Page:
a matter of taste

Breaking down Alison Cook's top 100: What makes a restaurant the best?

Breaking down Alison Cook's top 100: What makes a restaurant the best?

Manabu Horiuchi Hori-san Kata Robata
Kata Robata tops Alison Cook's list. Photo by Julie Soefer

Kata Robata is Houston’s best restaurant, according to Alison Cook. The Upper Kirby sushi restaurant tops the venerable critic’s list of Houston’s top 100 restaurants.

Seems reasonable enough. Kata Robata chef Manabu Horiuchi is the current CultureMap Tastemaker Awards chef of the year, and his restaurant balances both traditional sushi techniques with an appealing, Gulf Coast perspective that includes dishes like heritage pork shu mai and Texas wagyu yakitori skewers.

“What lands a restaurant on the list? It’s a personal judgment, one based on more than four decades of observing and reporting on Houston’s food scene,” Cook writes in the list’s introductory essay. “It’s not about hot takes or adding scads of new places just to appear … well, new.”

Despite not wanting to “appear new,” she has made major changes to both the restaurants that are included on the list and how they’re ranked relative to each other. The top 10 contains four new members: Tony’s, 5; Indigo, 6; Squable, 8; and Giacomo’s, 10. Similarly, Cook welcomed a number of newcomers to the ranked, top 30 portion of her list, including Georgia James (12), Caracol (18), Verandah Progressive Indian Cuisine (20), Kau Ba Kitchen (22), Eunice (24), 1751 Sea & Bar (26), Costa Brava Bistro (28), Tejas Chocolate and Barbecue (29), and Bravery Chef Hall (30).

Newcomers in the alphabetical, non-ranked section of Cook’s list include: Blood Bros. BBQ, International Smoke, La Lucha, MAD, Rudyard’s, Truth Barbeque, and others.

Elevating certain restaurants means that many others have been removed. The most prominent victim of this reshuffling is Ronnie Killen. Killen’s Barbecue drops from third to 23, and Killen’s Steakhouse, ranked 16 in 2018, falls off the list entirely. On the bright side, Killen’s STQ moves up from 27 to 15, making it the city’s second best steakhouse behind Georgia James.

Of the four French-inspired restaurants Cook included in last year’s top 20, only La Table (21) remains in the ranked section. The others, Brasserie 1895, Lucienne, and Maison Pucha Bistro, have been dropped into the alphabetical section.

Other restaurants that remain open but are off the list include some restaurants that Cook has previously championed, such as Habanero & the Guero, Hubcap Grill, and Mezzanote. Bernie’s Burger Bus, Morningstar, Oporto Fooding House & Wine, Pappas Delta Blues, Pizaro’s Pizza, Potente, and Revival Market are also among the restaurants that appeared on the last year’s edition but didn’t make the cut in 2019.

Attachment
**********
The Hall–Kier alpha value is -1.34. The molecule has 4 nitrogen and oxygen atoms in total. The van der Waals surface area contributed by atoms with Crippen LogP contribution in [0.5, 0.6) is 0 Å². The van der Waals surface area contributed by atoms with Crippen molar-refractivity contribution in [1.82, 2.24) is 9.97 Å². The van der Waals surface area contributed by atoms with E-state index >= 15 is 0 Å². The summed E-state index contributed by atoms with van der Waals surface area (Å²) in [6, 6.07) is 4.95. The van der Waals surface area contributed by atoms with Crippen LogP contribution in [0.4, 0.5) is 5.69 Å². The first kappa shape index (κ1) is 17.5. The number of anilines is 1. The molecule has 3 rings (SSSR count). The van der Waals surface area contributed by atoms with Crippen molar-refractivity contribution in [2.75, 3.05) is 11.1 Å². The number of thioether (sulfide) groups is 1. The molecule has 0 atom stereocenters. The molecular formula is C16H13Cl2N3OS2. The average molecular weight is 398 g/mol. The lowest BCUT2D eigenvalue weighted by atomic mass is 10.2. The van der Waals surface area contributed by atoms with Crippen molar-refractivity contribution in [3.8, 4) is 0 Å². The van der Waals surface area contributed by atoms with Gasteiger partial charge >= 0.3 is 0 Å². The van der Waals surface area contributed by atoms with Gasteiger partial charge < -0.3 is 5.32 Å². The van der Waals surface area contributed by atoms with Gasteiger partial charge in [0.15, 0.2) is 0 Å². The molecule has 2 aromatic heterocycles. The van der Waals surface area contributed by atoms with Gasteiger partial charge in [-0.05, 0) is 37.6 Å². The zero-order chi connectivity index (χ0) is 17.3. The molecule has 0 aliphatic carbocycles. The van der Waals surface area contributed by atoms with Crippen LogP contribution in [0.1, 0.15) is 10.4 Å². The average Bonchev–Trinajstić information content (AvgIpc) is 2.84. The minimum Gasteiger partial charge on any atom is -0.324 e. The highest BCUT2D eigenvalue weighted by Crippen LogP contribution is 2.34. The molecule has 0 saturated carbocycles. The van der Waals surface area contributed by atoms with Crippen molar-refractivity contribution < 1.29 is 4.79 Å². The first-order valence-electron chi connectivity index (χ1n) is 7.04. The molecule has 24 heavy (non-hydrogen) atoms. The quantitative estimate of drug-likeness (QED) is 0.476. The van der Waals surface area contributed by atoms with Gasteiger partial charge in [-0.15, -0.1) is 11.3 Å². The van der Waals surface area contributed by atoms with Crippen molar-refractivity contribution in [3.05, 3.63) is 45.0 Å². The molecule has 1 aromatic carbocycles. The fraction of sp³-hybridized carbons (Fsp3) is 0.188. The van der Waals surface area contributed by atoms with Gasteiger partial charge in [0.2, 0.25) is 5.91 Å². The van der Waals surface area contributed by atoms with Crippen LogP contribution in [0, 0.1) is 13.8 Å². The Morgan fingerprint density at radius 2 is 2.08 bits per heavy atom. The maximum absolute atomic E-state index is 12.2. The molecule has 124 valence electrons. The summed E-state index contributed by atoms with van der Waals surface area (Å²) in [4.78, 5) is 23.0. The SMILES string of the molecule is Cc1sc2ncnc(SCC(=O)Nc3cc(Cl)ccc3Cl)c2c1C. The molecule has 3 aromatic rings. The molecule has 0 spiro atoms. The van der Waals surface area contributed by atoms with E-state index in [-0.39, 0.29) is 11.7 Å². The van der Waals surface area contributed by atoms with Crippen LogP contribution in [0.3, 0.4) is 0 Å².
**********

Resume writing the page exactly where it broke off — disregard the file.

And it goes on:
Cook’s list also offers a significantly different take on the state of Houston’s dining scene than CultureMap’s own list of Houston’s top 100 restaurants. That starts at the top; Riel, CultureMap’s number one restaurant, only comes in at 27 on Cook’s list. (Maybe someone should buy Riel chef-owner Ryan Lachaine a Jose Altuve jersey to celebrate his ranking.)

Overall, the two top tens contain only four restaurants in common: Theodore Rex, Kata Robata, UB Preserv, and Himalaya. Some restaurants in CultureMap’s top 30 — Potente, Roka Akor, and Mein — don’t appear on Cook’s list at all.

CultureMap’s list is different in all the ways I promised it would be back in September. For example, it prefers eclectic, casual atmospheres to fine dining. Cook has two upscale restaurants in her top five, but BCN doesn’t show up on the CultureMap list until 20 and Tony's comes in at 40.

With a focus on the Inner Loop, the CultureMap list makes room for casual restaurants like Paulie’s, Relish, Les Ba’get, Alma Latina, The Classic, and La Calle that are vital parts of their respective neighborhoods but get replaced on Cook’s list with suburban establishments like Fielding’s Local, Soto’s Cantina, and Pierogi Queen.

Ultimately, it’s up to readers to decide which list is more useful to them. Is Nobie’s one of Houston’s very best restaurants, or is it merely a good one? Does Izakaya Wa provide diners with a traditional Japanese experience, or do they prefer the high style, more expensive offerings at Kuu? Is Weights + Measures serving some of the city’s best pasta, or should people splurge on Da Marco instead? Does using an offset smoker and making brisket fat tortillas make The Pit Room one of Houston’s best barbecue joints, or do people prefer the East Texas touches at Ray’s BBQ Shack? 

Answering these questions comes down as much to personal taste as an objective assessment of quality.